Superbowl Frequency Swings
This work investigates the NFL Super Bowl games as an example of evaluating the influence of synchronized human activities on the power system using data collected from a wide-area frequency monitoring network (FNET/GridEye).
A. Observation 1: High density of frequency events during broadcasting period
The FNET/GridEye event trigger is set at 400 MW. Typically, the Eastern Interconnection has no more than 4 events per day. However, no four-hour period in all the recorded events experience as many events as there are during the Super Bowl.
B. Observation 2: Frequency events tend to happen during commercial breaks
During regular commercial breaks, the viewers are more likely to engage in other activities besides watching TV, such as using the restroom, getting food or beverages from the refrigerator, using a computer, stove, microwave, clothes dryer and washer or other home appliance. Most of these activities involve the use of electricity. The increased energy consumption explains why multiple grid frequency events occur during the commercials.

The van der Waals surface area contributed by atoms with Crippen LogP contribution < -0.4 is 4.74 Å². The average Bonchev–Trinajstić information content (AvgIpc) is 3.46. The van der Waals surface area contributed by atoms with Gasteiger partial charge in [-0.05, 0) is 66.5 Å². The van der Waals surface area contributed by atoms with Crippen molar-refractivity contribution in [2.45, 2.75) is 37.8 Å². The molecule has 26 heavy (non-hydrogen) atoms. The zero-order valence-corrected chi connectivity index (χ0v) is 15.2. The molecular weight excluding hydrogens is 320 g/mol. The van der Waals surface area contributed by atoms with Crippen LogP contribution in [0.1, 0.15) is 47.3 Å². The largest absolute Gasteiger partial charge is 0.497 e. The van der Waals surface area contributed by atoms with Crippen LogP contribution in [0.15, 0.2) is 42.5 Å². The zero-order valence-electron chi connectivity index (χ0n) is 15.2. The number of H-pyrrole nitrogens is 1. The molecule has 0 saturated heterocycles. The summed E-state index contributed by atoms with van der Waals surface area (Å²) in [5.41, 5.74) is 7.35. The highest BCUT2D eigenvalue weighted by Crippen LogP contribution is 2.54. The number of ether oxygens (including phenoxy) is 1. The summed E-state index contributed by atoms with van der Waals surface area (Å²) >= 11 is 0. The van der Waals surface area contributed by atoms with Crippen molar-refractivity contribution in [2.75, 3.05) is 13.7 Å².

C. Observation 3: Large frequency fluctuation during halftime break
The general impact on the system is relatively larger during the half-time break due to a longer period of break time and an increase in viewership. Figure below shows a 30 minute frequency plot comparing an ordinary Sunday evening in late January versus the half-time break of Super Bowl XLVII.
It can be seen from the plots that the impacts of nationwide events are also reflected in interconnections other than EI. These are very unique frequency signatures can only be observed during Super Bowl game time, since EI, WECC and ERCOT are not synchronized interconnections.